Many people believe the variants of the novel Coronavirus (nCoV 19) started appearing only after the vaccines were invented. While many claim that is due to the vaccine forcing the virus to mutate in order to survive, many others claim this is a conspiracy theory by big Pharma companies. We fact-checked and found that these claims are False.
“Very odd that Covid barely “mutated” for a year but once the vaccines rolled out, suddenly a whole Greek alphabet of variants appeared,” tweeted George Papadopoulos, ex-aide to former President Donald Trump.
Did the Coronavirus start to mutate after the launch of vaccines?
No. While the world has become more knowledgeable about the minor aspects of the novel Coronavirus due to continuous research, media coverage, and raising public awareness, the Coronavirus had started mutating much before the vaccines were invented.
In June 2020, China approved the CanSino vaccine for limited use in the military. In August 2020, Russia announced the approval of its Sputnik V vaccine for emergency use. But both these vaccines had limited availability.
The actual launch of the vaccine can be dated to December 2020 when the US FDA granted a emergency use authorization to Pfizer–BioNTech and the Moderna vaccine.
By December 2020, scientists had discovered multiple variants in many parts of the world including the Spanish variant, South African variant, Brazilian variant, etc. In fact, by the 3rd week of December 2020, World Health Organization (WHO) had named the Alpha and Beta variant.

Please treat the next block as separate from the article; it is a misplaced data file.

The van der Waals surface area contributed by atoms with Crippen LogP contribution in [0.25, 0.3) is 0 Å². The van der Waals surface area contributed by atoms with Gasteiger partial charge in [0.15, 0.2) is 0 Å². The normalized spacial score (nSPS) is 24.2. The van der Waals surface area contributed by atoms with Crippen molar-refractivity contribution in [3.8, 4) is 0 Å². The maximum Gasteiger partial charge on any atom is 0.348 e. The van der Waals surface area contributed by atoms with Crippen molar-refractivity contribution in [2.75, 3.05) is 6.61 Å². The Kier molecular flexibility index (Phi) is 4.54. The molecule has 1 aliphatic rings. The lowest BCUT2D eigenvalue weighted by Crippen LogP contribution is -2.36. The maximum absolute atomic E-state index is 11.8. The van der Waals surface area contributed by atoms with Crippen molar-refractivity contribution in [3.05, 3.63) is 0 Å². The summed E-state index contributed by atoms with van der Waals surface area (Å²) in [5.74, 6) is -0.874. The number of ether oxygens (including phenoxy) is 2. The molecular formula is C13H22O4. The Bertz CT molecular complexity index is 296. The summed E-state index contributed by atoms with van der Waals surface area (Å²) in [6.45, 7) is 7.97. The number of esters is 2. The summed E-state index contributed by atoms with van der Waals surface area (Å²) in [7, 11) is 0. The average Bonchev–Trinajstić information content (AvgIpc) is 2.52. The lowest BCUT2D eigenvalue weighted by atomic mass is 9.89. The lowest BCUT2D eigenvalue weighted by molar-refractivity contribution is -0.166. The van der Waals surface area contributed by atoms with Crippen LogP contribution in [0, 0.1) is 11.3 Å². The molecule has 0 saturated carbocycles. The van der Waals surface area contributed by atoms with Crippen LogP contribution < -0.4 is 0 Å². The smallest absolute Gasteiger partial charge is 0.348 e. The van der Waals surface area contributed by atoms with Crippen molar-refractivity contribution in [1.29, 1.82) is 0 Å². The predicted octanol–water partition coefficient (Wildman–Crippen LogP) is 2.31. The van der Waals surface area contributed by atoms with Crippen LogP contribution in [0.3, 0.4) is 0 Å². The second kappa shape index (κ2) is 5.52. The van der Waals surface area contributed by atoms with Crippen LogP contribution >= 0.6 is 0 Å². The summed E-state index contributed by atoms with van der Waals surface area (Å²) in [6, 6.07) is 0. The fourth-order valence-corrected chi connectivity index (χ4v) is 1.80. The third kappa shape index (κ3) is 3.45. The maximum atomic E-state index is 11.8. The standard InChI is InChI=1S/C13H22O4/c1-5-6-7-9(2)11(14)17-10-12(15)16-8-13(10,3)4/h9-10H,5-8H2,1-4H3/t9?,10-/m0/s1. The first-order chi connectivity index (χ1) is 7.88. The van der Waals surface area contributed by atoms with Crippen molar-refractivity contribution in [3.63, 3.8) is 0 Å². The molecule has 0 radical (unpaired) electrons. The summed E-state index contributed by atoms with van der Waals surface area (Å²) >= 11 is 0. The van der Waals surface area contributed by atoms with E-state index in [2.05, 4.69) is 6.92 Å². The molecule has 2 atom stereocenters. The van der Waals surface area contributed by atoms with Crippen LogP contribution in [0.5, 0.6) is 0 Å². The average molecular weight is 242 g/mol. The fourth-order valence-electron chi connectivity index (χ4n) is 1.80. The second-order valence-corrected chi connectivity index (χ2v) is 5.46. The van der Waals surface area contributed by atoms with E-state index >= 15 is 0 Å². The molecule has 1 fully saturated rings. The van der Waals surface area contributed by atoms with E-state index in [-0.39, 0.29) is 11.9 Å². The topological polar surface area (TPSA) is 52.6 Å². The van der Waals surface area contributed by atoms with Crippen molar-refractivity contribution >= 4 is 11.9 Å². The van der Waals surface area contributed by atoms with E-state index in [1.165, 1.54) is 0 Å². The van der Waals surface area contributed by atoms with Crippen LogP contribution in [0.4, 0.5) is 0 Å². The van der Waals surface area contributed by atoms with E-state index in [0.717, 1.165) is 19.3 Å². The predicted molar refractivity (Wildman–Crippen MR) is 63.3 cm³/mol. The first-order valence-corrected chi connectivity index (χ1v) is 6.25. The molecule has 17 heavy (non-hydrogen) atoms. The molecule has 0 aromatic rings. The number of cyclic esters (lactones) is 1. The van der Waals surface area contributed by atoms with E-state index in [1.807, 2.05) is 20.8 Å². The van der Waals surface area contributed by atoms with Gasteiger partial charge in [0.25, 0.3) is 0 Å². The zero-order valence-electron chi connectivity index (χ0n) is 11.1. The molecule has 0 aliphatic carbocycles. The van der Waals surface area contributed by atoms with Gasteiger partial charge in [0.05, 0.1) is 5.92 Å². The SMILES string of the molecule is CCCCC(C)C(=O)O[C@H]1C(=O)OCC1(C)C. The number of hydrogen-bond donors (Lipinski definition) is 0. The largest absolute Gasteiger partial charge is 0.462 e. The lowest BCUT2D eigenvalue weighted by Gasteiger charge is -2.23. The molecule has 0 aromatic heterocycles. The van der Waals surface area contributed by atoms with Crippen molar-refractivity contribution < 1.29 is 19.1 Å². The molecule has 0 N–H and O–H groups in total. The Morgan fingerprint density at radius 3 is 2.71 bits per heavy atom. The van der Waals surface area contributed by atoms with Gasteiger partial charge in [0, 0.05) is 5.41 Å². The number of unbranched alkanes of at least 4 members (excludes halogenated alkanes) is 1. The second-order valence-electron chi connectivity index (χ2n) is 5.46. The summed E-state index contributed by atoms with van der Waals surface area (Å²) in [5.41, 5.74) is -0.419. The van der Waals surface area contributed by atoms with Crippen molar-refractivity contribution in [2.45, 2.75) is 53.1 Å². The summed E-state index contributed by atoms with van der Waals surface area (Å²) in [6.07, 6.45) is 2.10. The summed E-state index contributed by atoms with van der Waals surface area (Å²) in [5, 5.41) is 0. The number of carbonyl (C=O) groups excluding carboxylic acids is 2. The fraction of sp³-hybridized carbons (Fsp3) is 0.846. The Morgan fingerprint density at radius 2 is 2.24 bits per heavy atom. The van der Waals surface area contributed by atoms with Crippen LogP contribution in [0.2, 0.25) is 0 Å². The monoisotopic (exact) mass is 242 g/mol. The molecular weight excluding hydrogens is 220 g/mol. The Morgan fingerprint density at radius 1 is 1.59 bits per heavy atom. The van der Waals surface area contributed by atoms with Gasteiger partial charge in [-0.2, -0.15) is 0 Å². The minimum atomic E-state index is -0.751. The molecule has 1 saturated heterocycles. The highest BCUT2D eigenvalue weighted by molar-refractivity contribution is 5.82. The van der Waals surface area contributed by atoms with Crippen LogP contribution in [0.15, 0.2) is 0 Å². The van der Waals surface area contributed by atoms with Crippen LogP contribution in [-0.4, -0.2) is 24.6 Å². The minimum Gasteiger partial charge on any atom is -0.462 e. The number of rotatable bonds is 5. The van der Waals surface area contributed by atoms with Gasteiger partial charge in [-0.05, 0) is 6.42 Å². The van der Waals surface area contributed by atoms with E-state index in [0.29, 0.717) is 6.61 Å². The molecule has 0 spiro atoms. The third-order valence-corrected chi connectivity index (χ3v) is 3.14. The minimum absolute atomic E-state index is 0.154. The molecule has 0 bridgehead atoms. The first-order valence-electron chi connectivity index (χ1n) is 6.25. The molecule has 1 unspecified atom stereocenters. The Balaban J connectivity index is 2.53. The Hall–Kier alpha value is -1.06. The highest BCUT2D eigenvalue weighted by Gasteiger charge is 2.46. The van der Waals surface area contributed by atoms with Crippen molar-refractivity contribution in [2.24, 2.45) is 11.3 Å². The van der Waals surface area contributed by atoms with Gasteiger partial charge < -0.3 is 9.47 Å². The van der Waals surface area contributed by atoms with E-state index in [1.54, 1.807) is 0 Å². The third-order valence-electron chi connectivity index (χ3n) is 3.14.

A Reuter’s graphics representation that tracks the evolution of Coronavirus across 2020 will show that at least 7 strands were known to scientists before the launch of the Pfizer–BioNTech vaccine. The CDC also in a briefing in January 2021 listed down all variants that were discovered in 2020.
So, it is wrong to say that the Covid virus barely mutated for a year and the new variants appeared only after the vaccines are invented.
Why do virus mutate?
Scientists believe the mutations in the virus is quite normal. When cells replicate, the DNA sequence in them sometimes undergoes changes. These are majorly copying errors. In humans, cells have mechanisms to proofread the genome and also mechanisms to repair a sequence if an error is detected. Viruses lack that and hence they mutate faster. A virus with one or several new mutations is referred to as a “variant” of the original virus.
Are mutated virus variants more dangerous?
Not always. Many times, the copying error can make the virus weaker. But sometimes, the error proves to be beneficial for the virus by making it stronger and more capable to bind with the host. If a mutation provides a survival advantage, then that mutated version becomes the dominant strain. Most of the time, scientists focus more on studying the dominant strain, and common people are also made aware of it but that does not mean that the virus only mutates to a stronger strain.
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